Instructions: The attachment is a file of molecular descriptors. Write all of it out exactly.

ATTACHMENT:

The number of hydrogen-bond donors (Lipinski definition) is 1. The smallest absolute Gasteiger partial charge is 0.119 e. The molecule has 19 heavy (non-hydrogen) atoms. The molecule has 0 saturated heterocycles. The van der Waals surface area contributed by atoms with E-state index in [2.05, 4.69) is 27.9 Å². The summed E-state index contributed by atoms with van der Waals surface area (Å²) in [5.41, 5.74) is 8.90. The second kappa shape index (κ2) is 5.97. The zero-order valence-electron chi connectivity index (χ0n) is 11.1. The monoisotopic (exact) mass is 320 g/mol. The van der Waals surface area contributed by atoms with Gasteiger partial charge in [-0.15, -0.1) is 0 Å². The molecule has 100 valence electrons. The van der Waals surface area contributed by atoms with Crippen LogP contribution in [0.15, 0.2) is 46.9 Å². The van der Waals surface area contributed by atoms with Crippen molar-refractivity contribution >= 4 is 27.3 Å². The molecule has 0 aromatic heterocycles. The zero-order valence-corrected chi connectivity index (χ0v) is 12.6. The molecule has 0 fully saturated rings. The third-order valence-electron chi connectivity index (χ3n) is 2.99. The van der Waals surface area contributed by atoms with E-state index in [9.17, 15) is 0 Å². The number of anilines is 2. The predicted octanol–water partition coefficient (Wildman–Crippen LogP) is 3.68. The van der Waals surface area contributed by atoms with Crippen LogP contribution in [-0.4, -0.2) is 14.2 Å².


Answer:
The number of hydrogen-bond donors (Lipinski definition) is 1. The smallest absolute Gasteiger partial charge is 0.119 e. The molecule has 19 heavy (non-hydrogen) atoms. The molecule has 0 saturated heterocycles. The van der Waals surface area contributed by atoms with E-state index in [2.05, 4.69) is 27.9 Å². The summed E-state index contributed by atoms with van der Waals surface area (Å²) in [5.41, 5.74) is 8.90. The second kappa shape index (κ2) is 5.97. The zero-order valence-electron chi connectivity index (χ0n) is 11.1. The monoisotopic (exact) mass is 320 g/mol. The van der Waals surface area contributed by atoms with Gasteiger partial charge in [-0.15, -0.1) is 0 Å². The molecule has 100 valence electrons. The van der Waals surface area contributed by atoms with Crippen LogP contribution in [0.15, 0.2) is 46.9 Å². The van der Waals surface area contributed by atoms with Crippen molar-refractivity contribution >= 4 is 27.3 Å². The molecule has 0 aromatic heterocycles. The zero-order valence-corrected chi connectivity index (χ0v) is 12.6. The molecule has 0 fully saturated rings. The third-order valence-electron chi connectivity index (χ3n) is 2.99. The van der Waals surface area contributed by atoms with E-state index in [9.17, 15) is 0 Å². The number of anilines is 2. The predicted octanol–water partition coefficient (Wildman–Crippen LogP) is 3.68. The van der Waals surface area contributed by atoms with Crippen LogP contribution in [-0.4, -0.2) is 14.2 Å².